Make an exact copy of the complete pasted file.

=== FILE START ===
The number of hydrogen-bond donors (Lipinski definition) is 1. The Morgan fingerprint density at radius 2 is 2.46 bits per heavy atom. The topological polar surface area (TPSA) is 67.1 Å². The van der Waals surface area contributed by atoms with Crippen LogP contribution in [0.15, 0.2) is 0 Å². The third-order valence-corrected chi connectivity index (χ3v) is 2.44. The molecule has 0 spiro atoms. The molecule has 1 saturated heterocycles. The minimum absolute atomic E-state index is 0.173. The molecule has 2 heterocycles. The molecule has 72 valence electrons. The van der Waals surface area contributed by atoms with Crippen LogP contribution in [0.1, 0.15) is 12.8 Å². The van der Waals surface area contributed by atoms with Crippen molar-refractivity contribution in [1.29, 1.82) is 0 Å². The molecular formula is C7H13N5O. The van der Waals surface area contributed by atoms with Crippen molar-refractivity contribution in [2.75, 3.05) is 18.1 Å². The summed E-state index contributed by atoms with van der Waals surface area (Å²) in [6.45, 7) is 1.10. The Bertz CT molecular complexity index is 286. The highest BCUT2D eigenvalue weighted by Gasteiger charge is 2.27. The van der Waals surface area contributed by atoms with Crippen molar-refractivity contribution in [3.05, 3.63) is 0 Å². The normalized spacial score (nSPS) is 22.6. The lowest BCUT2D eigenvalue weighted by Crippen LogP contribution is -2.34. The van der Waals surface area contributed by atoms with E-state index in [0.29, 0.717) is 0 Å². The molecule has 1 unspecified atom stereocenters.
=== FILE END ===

The number of hydrogen-bond donors (Lipinski definition) is 1. The Morgan fingerprint density at radius 2 is 2.46 bits per heavy atom. The topological polar surface area (TPSA) is 67.1 Å². The van der Waals surface area contributed by atoms with Crippen LogP contribution in [0.15, 0.2) is 0 Å². The third-order valence-corrected chi connectivity index (χ3v) is 2.44. The molecule has 0 spiro atoms. The molecule has 1 saturated heterocycles. The minimum absolute atomic E-state index is 0.173. The molecule has 2 heterocycles. The molecule has 72 valence electrons. The van der Waals surface area contributed by atoms with Crippen LogP contribution in [0.1, 0.15) is 12.8 Å². The van der Waals surface area contributed by atoms with Crippen molar-refractivity contribution in [1.29, 1.82) is 0 Å². The molecular formula is C7H13N5O. The van der Waals surface area contributed by atoms with Crippen molar-refractivity contribution in [2.75, 3.05) is 18.1 Å². The summed E-state index contributed by atoms with van der Waals surface area (Å²) in [6.45, 7) is 1.10. The Bertz CT molecular complexity index is 286. The highest BCUT2D eigenvalue weighted by Gasteiger charge is 2.27. The van der Waals surface area contributed by atoms with Crippen molar-refractivity contribution in [3.05, 3.63) is 0 Å². The normalized spacial score (nSPS) is 22.6. The lowest BCUT2D eigenvalue weighted by Crippen LogP contribution is -2.34. The van der Waals surface area contributed by atoms with E-state index in [0.29, 0.717) is 0 Å². The molecule has 1 unspecified atom stereocenters.